1. Privilge and Poverty; 2. The Cadillac of Homeless Shelters; 3. Doing Passion Well; 4. Seeking Connections; 5. Outside the Box; 6. Sheltered from the Ivory Tower; 7. The Best Class at Harvard; 8. Learning to Lead; 9. Enough Committed Fleas; 10. Something That Lives On; Appendix: Research Methods; Bibliography; Index.
Scott Seider is an Assistant Professor of Education at Boston University where his research focuses on the civic development of adolescents and emerging adults.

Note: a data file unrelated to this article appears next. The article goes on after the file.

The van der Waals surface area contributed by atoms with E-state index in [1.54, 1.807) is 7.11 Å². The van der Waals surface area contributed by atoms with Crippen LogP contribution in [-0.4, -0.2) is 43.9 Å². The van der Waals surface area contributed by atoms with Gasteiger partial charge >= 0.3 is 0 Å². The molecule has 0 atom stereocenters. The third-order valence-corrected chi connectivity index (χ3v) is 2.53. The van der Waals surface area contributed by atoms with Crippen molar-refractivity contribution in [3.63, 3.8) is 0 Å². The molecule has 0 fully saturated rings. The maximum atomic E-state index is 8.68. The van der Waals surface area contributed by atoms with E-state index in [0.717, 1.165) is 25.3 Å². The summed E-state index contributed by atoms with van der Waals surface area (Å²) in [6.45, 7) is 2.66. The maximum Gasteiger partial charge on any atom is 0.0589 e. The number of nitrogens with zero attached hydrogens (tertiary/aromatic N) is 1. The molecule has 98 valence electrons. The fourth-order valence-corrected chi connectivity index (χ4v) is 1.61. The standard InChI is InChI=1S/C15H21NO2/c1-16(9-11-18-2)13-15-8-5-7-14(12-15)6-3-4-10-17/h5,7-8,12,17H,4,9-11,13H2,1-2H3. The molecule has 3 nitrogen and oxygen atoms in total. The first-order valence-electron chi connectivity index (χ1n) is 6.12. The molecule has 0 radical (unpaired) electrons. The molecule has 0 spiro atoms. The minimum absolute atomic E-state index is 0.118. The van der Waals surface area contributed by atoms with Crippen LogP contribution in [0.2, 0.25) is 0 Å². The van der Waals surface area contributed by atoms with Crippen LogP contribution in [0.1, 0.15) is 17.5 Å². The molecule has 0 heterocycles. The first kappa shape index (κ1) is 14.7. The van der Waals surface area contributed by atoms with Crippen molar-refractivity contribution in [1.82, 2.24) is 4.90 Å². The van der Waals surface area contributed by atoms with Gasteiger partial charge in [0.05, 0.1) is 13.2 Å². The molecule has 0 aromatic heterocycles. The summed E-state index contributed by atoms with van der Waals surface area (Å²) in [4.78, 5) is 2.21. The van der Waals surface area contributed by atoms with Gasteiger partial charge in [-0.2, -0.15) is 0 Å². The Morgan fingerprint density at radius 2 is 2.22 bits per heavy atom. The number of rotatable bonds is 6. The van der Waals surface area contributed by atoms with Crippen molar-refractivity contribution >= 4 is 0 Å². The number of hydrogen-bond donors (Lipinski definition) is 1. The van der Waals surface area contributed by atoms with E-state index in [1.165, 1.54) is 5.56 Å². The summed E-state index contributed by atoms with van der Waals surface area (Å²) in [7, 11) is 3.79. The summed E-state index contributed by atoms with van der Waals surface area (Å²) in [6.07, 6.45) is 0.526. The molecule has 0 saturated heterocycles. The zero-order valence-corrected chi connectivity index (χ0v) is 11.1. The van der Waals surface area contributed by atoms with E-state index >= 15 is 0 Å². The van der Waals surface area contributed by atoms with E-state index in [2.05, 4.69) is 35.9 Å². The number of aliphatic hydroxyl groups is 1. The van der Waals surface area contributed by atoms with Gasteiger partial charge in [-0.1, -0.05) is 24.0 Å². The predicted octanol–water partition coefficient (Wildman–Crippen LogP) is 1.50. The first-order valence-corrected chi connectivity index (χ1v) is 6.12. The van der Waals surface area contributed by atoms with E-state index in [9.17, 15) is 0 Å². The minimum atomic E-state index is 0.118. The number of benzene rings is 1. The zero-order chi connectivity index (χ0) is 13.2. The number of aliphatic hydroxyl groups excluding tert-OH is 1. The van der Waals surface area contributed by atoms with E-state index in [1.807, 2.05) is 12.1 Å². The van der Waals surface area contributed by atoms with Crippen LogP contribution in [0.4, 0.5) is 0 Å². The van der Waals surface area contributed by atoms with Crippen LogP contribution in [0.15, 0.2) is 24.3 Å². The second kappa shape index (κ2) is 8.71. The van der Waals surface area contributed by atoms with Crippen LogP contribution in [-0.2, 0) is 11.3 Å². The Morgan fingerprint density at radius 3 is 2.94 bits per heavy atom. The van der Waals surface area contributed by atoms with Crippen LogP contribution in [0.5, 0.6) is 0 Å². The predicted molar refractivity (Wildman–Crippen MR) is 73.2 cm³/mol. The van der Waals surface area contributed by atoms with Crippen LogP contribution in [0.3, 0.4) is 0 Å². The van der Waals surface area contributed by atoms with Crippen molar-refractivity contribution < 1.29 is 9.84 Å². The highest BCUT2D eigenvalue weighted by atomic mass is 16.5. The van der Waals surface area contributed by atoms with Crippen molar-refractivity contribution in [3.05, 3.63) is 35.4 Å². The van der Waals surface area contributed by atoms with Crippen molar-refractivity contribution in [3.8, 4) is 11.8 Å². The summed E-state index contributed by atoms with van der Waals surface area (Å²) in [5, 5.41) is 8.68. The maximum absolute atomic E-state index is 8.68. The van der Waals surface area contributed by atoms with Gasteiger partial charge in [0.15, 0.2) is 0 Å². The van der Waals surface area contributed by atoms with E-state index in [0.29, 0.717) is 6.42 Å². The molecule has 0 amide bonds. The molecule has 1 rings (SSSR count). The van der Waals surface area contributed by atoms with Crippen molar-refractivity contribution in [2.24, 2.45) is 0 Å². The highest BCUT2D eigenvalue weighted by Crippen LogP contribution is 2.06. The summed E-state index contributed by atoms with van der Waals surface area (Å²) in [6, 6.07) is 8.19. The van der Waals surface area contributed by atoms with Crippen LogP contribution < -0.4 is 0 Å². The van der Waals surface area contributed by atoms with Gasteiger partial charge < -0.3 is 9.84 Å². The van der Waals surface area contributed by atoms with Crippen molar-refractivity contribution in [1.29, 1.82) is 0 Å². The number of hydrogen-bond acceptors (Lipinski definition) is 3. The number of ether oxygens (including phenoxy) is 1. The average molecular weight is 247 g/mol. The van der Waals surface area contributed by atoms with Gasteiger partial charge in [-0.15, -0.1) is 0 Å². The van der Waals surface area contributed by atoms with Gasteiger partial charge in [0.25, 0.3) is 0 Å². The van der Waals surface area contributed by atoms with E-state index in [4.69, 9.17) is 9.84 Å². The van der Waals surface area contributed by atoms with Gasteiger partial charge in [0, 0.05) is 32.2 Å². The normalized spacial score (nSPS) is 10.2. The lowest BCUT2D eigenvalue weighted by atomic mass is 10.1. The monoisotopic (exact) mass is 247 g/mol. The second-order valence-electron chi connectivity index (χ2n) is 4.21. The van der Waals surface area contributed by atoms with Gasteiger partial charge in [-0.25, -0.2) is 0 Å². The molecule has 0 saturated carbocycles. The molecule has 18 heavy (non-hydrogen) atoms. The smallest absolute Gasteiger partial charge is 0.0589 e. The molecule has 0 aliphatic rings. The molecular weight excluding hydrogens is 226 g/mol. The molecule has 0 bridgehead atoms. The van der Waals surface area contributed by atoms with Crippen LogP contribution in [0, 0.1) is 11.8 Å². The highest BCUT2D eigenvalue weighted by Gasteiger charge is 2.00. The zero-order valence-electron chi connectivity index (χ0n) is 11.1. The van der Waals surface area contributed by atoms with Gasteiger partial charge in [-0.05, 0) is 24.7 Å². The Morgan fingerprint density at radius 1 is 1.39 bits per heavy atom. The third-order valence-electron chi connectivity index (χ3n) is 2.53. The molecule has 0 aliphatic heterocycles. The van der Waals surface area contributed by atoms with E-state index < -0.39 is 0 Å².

"Scott Seider's rich and insightful study of Harvard students who run a homeless shelter provides an informative portrait of today's young leaders and their struggle to understand and confront injustice." - Dr. Peter Levine, Tisch College of Citizenship and Public Service, Tufts University "Scott Seider's study of a homeless shelter in the shadow of Harvard Yard promises to catalyze conversations about what it means to be a civilized society. This insightful book could not be more timely or more important." - Dr. Howard Gardner, Harvard University "This book about a homeless shelter run by Harvard students is also about topics that too often fall off our radar; how we treat - and ought to treat - the marginalized and down and out among us, the particular, powerful contributions that young people can make to improving the lives of others, how young people develop mature ideals and, perhaps most essentially, what economic class means in America...It's a book that brims with wisdom and humanity." - Dr. Richard Weissbourd, author of The Parents We Mean to Be: How Well-Intentioned Adults Undermine Children's Moral and Emotional Development "This highly readable in-depth case study of a homeless shelter run entirely by college students has a lot to teach anyone concerned with the civic engagement of young people...It reinforced my belief that given an opportunity, young people can, and will, do extraordinary things to improve their world." - Elizabeth Hollander, Executive Director, National Campus Compact, 1997-2006 "This is more than a compelling study of young students doing community service with a homeless population. It is an examination of life histories and narratives, class conflicts, the meaning of human care, and the discovery of self and community." - Dr. Thomas Cottle, Professor of Education, Boston University